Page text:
Austin Ulen reports
Dear Agnes: I’m having issues visualizing my dreams and aspirations, so I’m losing a lot of momentum. Do you know of any tricks to help me stay motivated? Visualization is super important when it comes to your dreams. Imagine if a random person came up to you and yelled, “YOU HAVE JUST WON A MILLION DOLLARS!” You’d probably just say, “Cool, bro,” and keep walking. Now, imagine a random person hauling a million dollars behind them as they stated that you won a million dollars. I’m guessing that you’d start freaking out! Being able to see what you’re working toward is the exact same way. I don’t know what your dreams and aspirations are, but regardless, this trick may work for you: Close your eyes and imagine you are sitting in a movie theater where the movie playing is actually just footage of you doing what you’re working toward. Then imagine yourself walking up to the screen, opening a door next to it and walking into that reality. That’s one way to work on visualization. I hope that helps you stay motivated! Dear Agnes: My friends no longer are going in the same direction as I am. I still love being their friends, but I don’t see the relationship being mutually beneficial. Does that make me a bad friend? I’m sorry that you’re in this predicament, but I want you to know that you’re not alone. Many people go through seasons of life where the people they surround themselves with no longer are the people they want to be around. If you don’t see your friends as positive influences, then I do not blame you for contemplating ending the relationship. Friends are supposed to be there to support you, fill you with energy and encourage your growth. Honestly, if you’re spending more time worrying about your friendship than enjoying it, then that is a sign in and of itself. Good luck with this, and know that your worth is not diminished based on the decision you make. Dear Agnes: The realization that this is my last semester at AC Read more [...]
Amarillo rock band South of the Sun joins host David Lovejoy for Jackson Street Presents.
Written by | Bryan Arvello The latest place to enjoy live music in Amarillo isn’t a theater, an auditorium or even a bar; it’s a TV studio. Yellow City Sounds Live is a series of musical performances hosted by Panhandle PBS. The performances feature musical artists and bands playing in front of a studio audience of about 90 people. Admission is free on a first-come, first-served basis. Audio from the performance is broadcast live on FM90 and streamed online on the Panhandle PBS website. The video captured during each performance then is posted online and is featured in the local PBS program Live Here. The live performances evolved from the online digital production, Yellow City Sounds, which began posting on the Panhandle PBS website about a year-and-a-half ago as part of a running series for the station. The series features local artists in music videos highlighting their best work. From Texas Country to rock ’n’ roll, Yellow City Sounds showcases the music of the Texas Panhandle. So far the station has hosted two live performances and has four more scheduled, according to Mike Fuller, FM90 program director. Attendance and online views for the first shows were high, Fuller said. “We’re still in the learning process,” he said. The series’ first performance featured singer-songwriter Drew Kennedy, and the most recent performance brought a group of individual singers and songwriters called the Red River Songwriters to the Panhandle PBS stage. Featured artists were Susan Gibson, Walt Wilkins, Drew Kennedy, Kelley Mickwee, Brandy Zdan and Josh Grider. Yellow City Sounds Live also provides new learning opportunities for students. Matney Mass Media program majors help with the cameras, lighting and sound, while others work in merchandising for the bands. “It was a serious testament to my skills,” said Cody McGehee, a student production assistant for Panhandle PBS. “We’re trying to involve students at every opportunity,” Fuller said. Read more [...]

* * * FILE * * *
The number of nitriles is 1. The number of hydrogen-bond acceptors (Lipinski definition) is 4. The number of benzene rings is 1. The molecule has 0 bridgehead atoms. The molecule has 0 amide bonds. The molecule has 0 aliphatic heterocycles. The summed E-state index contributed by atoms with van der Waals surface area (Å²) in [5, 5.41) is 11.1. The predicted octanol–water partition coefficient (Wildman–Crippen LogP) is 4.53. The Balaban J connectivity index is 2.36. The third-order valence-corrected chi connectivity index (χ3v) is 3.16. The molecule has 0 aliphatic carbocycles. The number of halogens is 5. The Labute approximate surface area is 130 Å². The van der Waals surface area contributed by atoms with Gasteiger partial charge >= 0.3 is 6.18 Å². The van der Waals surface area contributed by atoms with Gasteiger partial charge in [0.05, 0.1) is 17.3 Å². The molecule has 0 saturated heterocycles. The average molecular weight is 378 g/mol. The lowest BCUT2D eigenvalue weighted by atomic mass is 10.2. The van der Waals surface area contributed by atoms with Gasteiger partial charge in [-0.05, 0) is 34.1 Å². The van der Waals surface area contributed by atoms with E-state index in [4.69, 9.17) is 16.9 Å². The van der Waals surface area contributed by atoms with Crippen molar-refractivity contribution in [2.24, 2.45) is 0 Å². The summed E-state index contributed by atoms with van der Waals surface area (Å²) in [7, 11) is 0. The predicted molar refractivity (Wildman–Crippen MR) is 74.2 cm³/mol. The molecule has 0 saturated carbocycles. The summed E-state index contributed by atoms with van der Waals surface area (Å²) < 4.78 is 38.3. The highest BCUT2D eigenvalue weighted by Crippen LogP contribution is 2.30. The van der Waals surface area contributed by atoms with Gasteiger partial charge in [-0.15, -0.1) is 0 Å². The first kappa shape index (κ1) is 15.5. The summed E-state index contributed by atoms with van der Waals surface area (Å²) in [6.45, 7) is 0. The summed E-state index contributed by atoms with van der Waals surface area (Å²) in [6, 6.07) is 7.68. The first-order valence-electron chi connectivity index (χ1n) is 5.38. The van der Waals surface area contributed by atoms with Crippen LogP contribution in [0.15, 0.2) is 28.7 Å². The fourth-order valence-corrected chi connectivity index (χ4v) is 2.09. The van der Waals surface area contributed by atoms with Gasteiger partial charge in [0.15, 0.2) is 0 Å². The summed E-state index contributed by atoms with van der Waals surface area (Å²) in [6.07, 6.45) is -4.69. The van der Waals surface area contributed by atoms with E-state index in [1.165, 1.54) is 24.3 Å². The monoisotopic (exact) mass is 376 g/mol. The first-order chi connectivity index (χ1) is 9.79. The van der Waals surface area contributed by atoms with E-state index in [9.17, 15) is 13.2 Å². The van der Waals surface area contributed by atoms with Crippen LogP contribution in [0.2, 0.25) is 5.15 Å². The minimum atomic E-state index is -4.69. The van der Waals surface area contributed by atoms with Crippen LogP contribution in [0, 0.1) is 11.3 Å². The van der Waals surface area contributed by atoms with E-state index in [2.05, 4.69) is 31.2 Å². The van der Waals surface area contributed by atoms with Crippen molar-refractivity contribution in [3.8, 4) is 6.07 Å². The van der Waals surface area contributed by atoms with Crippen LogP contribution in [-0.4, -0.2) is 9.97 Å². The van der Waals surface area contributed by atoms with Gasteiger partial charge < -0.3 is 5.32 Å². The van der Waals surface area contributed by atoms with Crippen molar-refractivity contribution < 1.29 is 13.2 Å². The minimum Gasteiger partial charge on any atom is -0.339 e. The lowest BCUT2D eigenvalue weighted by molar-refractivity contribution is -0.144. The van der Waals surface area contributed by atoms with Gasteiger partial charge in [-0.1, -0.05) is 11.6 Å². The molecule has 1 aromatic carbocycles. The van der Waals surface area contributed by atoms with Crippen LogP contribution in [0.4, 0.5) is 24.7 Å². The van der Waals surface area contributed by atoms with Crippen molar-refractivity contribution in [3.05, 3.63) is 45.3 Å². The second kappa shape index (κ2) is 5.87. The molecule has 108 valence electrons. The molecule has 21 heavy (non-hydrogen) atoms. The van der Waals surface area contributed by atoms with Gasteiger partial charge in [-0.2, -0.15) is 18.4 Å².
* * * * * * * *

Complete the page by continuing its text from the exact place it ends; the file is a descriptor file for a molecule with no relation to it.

Cheech Marin brings his ‘Las Chicanitas’ tour to Amarillo.